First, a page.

United States District Court, E.D. Michigan, Southern Division
OPINION AND ORDER GRANTING DEFENDANT'S MOTION TO
DISMISS (DOC. #3) AND DISMISSING CASE WITHOUT
CARAM STEEH UNITED STATES DISTRICT JUDGE
a breach of contract case in which defendant Vac Pac, Inc.
(“Vac Pac”) contracted with plaintiff Converting
Alternatives International, LLC (“CAI”) to design
and build an upgrade to one of Vac Pac's machines. Vac
Pac is a Maryland corporation and CAI is a Michigan company.
CAI filed its action invoking this court's diversity
jurisdiction pursuant to 28 U.S.C. § 1332. The matter is
before the court on Vac Pac's motion to dismiss for lack
of personal jurisdiction pursuant to Fed.R.Civ.P. 12(b)(2).
The motion has been fully briefed and a hearing was held on
March 13, 2017. Because exercising personal jurisdiction over
Vac Pac would offend traditional notions of fair play and
substantial justice, Vac Pac's motion is GRANTED as set
Michigan company located in Lake Orion, Michigan, is in the
business of facilitating the design and fabrication to
convert industrial machinery. Vac Pac, a Maryland corporation
headquartered in Baltimore, is in the business of producing
packaging for the food industry, particularly cooking bags.
Vac Pac does not own property in Michigan, is not licensed to
do business in Michigan, does not conduct any business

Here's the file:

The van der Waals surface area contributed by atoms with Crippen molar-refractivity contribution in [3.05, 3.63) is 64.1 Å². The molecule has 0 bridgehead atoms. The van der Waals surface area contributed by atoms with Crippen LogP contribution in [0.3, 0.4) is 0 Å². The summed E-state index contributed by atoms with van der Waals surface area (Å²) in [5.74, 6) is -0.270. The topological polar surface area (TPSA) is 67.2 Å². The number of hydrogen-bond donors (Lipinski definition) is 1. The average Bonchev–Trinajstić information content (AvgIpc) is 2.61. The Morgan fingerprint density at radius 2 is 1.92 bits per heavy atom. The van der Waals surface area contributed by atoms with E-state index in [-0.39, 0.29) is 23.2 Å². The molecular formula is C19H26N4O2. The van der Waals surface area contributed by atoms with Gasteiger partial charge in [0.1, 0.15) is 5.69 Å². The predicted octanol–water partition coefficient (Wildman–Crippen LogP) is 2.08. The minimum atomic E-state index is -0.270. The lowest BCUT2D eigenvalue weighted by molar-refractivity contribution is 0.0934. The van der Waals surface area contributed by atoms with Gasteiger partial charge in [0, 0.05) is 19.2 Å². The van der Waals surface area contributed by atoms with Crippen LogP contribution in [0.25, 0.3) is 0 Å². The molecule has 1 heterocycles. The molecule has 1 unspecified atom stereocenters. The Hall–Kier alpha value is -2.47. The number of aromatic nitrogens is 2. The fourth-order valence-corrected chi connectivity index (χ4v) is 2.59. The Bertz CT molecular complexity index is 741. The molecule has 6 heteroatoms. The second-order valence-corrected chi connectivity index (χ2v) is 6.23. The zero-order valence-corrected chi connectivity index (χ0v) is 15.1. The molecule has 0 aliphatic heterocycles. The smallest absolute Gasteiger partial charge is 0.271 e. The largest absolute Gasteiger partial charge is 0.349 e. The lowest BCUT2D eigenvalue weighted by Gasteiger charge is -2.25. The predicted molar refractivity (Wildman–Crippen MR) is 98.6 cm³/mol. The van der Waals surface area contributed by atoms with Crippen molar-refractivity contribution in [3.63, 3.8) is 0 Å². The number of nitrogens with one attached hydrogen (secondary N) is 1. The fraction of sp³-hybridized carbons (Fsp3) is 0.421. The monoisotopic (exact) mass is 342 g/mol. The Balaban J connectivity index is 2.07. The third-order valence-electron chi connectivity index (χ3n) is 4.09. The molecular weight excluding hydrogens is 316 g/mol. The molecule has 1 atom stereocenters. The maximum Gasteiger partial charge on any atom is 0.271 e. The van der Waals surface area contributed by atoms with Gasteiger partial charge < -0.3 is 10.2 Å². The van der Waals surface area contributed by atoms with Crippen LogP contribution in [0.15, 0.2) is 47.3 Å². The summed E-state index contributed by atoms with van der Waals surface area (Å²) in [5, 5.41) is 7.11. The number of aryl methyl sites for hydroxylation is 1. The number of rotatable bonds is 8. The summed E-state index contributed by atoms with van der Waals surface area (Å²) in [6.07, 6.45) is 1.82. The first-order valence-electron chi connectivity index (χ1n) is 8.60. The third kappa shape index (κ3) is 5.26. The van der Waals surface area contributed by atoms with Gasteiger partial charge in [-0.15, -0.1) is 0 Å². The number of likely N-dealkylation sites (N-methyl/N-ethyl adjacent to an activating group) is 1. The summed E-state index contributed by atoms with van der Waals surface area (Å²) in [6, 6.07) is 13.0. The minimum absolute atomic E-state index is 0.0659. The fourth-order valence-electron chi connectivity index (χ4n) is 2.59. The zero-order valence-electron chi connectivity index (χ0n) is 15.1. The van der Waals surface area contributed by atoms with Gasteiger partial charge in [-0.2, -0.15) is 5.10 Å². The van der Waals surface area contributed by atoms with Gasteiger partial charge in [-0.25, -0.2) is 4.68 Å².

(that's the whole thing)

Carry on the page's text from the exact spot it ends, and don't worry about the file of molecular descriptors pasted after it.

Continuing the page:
activities in Michigan, and does have a registered agent for
the service of process in Michigan. Vac Pac has no employees
in Michigan and has never advertised in Michigan.
to CAI, in July 2014, Matt Tary, the President of Vac Pac,
made an unsolicited telephone call to Tom Williams, President
of CAI. Williams' Decl. ¶¶ 4-6, 35-36. Mr.
Williams asserts that during this phone call, Mr. Tary
inquired whether CAI would be interested in quoting the
design and build of a machine to make cooking bags.
Id. Mr. Tary contacted CAI on the recommendation of
Ken Deneka of Deneka Printing Systems, Inc. Id. Mr.
Deneka even called Mr. Williams in advance to let him know
that Mr. Tary would be calling to see if CAI was interested
in doing business with Vac Pac. Id.
motion to dismiss, Vac Pac tells a contrasting version of the
first contact between the parties. On July 19, 2014, Mr.
Deneka emailed Mr. Williams with the details of the project
at issue and Mr. Tary's contact information. Deneka
Affidavit, ¶ 8. On July 21, 2014, Mr. Deneka suggested
that Mr. Williams contact Mr. Tary, provided his phone number
and stated, “this is the easiest way to reach
him.” Deneka Affidavit, Exh. 1-A. Mr. Williams
responded, “Ken, I'm in Florida on a sales call. I
will not be back until Tuesday night. . . I will call that
gentleman on Wednesday.” Id. Mr. Deneka
emailed Mr. Tary on July 21, 2014 to inform him that Mr.
Williams would be calling him. On Wednesday, July 23, 2014,
Mr. Williams did call Mr. Tary. Tary Suppl. Affidavit, ¶
4. Mr. Williams offered to fly to Maryland to meet Mr. Tary
in person, and actually did so on the following Monday.
Id., ¶ 6, Exh. B.
each side in this litigation accuses the other side of
providing a false account regarding the first contact that
took place, Vac Pac's account is supported by the
affidavit of non-party Mr. Deneka and emails between the
undisputed that CAI personnel visited Vac Pac's facility
in Maryland in July, August and September of 2014 to observe
Vac Pac's production lines and prepare a quote. On
December 9, 2014, CAI delivered Quote #1658 to Vac Pac to
design and build a bag delivery section and a printing
section to modify existing equipment. The printing section
upgrades required the use of existing Vac Pac equipment,